Uriah Grant: Forgotten Cruiserweight King – Exclusive Interview

https://www.youtube.com/watch?v=yde9FeU1yAM

The saying, ‘he fought ’em all’ is commonplace in boxing, but when it comes to Jamaican cruiserweight Uriah Grant, the adage is most apt. During a 20 year pro career, Grant fought no less than nine world champions and whole lot of top contenders. Finally, in June of 1997, after two failed attempts and a dozen defeats, a 36 year old Grant won the vacant IBF cruiserweight title with a tough majority decision win over Adolpho Washington.

Losing the belt in his next fight, Grant would go 9-4 after the Washington fight, before retiring with an overall record of 30-21(28) in January of 2004. Like many former champions, Grant insists many of his losses were unfair, that he was “robbed.”

Grant certainly has some career to look back on, and and the 58 year old talks about it with this website here:

James Slater: You turned pro in June of 1984, and in your tenth bout you defeated former light-heavyweight champ Matthew Saad Muhammad.

Uriah Grant: “That was one of the best wins of my entire career. He’d had well over 40 fights at that time, whereas I had had just nine [pro] fights. That win, and the fact that I took his best punches and beat him over the distance (of ten-rounds), it encouraged me and it gave me real confidence. I knew than that, yes, I could become a great fighter myself – I had just beaten a great fighter! Yes, he [Saad] was a little past his best at that time, but he was still very good, and of course he had such great experience. I was able to overcome him.”

Q: You fought so many world champions, either past, present or future. Who was the best fighter you ever met in your 51-fight pro career?

U.G: “Without a doubt, Adolpho Washington. I beat Adolpho to become [IBF cruiser] champion, and let me tell you, he was tough! He was easily the toughest man I ever fought, and the hardest puncher. That fight we had, it was a really good fight, a war. That was me at my best. I had to be at my best to have any hope of beating him, I tell you honestly. I loved the cruiserweight division, it was colourful – the most colourful division at the time if you ask me – and I was at my best at 180 pounds. Even then, I was a small cruiserweight.”

Q: You fought all those champions of course: what fights do you remember the most, aside from your big title win?

U.G: “The Bobby Czyz fight (a ten-round UD loss for Grant in 1990), man I was robbed in that one! In the last round, and also in some early rounds, I had him pretty much out. I got robbed a lot during my career, I was a guy from Jamaica, that no-one knew, and I always had to fight in their home town. I had no other choice. This is why, today, when I look back on my career, I take it personally. Everything I ever had, everything I managed to accomplish, I had to work my ass off to get it. I never had any favours given to me. The Al Cole fights (laughs), I fought him twice (in 1993 and in 1995, both IBF cruiserweight title challenges; both decision wins for Cole). The first fight, in his home town of Vegas (the two fights actually took place in Atlantic City), I beat him up. The rematch – and he was stupid enough to give me one – I lost fair and square, no excuses. I was always ready for my fights, but not that time. The second [Cole] fight, I didn’t even train. I knew I had beaten him up in the first fight and I felt I would do the same again. But credit to him, he didn’t have to fight me twice but he did. I have total respect for all my opponents.”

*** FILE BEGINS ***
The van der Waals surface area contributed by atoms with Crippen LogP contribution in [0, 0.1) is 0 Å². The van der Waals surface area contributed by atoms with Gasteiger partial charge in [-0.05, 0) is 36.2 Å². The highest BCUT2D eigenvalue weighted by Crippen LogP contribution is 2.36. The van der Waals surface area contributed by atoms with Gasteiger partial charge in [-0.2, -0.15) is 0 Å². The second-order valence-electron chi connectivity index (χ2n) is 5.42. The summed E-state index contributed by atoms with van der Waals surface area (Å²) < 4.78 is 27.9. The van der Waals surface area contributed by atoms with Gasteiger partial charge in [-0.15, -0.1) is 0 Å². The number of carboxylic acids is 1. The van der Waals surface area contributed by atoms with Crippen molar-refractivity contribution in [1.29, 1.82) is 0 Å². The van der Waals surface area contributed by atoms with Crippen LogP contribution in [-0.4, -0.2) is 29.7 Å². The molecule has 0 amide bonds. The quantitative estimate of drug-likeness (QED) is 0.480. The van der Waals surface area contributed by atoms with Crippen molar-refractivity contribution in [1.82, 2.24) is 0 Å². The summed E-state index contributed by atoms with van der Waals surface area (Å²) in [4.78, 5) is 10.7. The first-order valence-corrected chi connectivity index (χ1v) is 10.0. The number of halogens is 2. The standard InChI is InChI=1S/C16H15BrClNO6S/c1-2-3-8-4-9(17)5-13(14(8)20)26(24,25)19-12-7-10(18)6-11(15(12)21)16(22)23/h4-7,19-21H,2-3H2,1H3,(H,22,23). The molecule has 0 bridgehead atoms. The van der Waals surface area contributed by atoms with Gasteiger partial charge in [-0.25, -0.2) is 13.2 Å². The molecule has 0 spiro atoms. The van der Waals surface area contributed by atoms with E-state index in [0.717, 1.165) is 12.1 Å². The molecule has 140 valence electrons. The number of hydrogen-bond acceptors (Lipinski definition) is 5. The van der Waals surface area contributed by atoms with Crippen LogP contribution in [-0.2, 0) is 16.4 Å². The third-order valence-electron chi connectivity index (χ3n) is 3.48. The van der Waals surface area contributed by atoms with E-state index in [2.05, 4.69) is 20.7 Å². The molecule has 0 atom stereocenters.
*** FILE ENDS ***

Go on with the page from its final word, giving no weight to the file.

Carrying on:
Q: What about the big win over legend Thomas Hearns in 2000, who you stopped when Hearns had an ankle injury?

U.G: (laughing). Let me tell you, he cried foul in the fight. It was a good win for me, but I said before the fight that he would make an excuse for losing – the same way Mike Tyson did against [Evander] Holyfield. Hearns was not hurt, he was not injured. Had the fight gone on, for absolute certain I would have knocked him out. That fight was his worst nightmare, because I was in the best condition of my life – and he knew it. I was ready to put it on him.”

Q: What about your next fight, with Carl Thompson in the UK, he stopped you in round-five?

U.G: “I have nothing bad to say about Carl – I love Carl. But they got me at the right time. It was his promoter, his show, and I was ill before that fight. I had diarrhoea and I should have pulled out of the fight, but they wouldn’t let me. If I’d met him at my best, no way would he have had a chance with me. And I was getting tired of boxing by that time, and with the diarrhoea, where I couldn’t eat anything, he got me at the best time for him.”

Q: You went on to win your next two fights but then lost six in a row and retired. Was it easy to walk away in 2004?

U.G: “I love boxing, I eat, drink, sleep and walk boxing, and I am ever grateful for what boxing did for me. But at the same time, it’s a dirty sport, it’s corrupt. I’m glad I got out at the right time, before I ended up brain-dead. I even tried up at heavyweight (losing to Chris Byrd and Brian Nielson via decision) but I was at my best at cruiserweight and in any fair fight, I won. I had to travel for all my fights. I have no real regrets, but today I don’t watch boxing as much as I used to. I want to open a boxing gym, but not in the U.S, hopefully in Jamaica. They just don’t train hard there [in the U.S] any more. We had it much tougher in our day. I’m just glad people remember me and my fights.”

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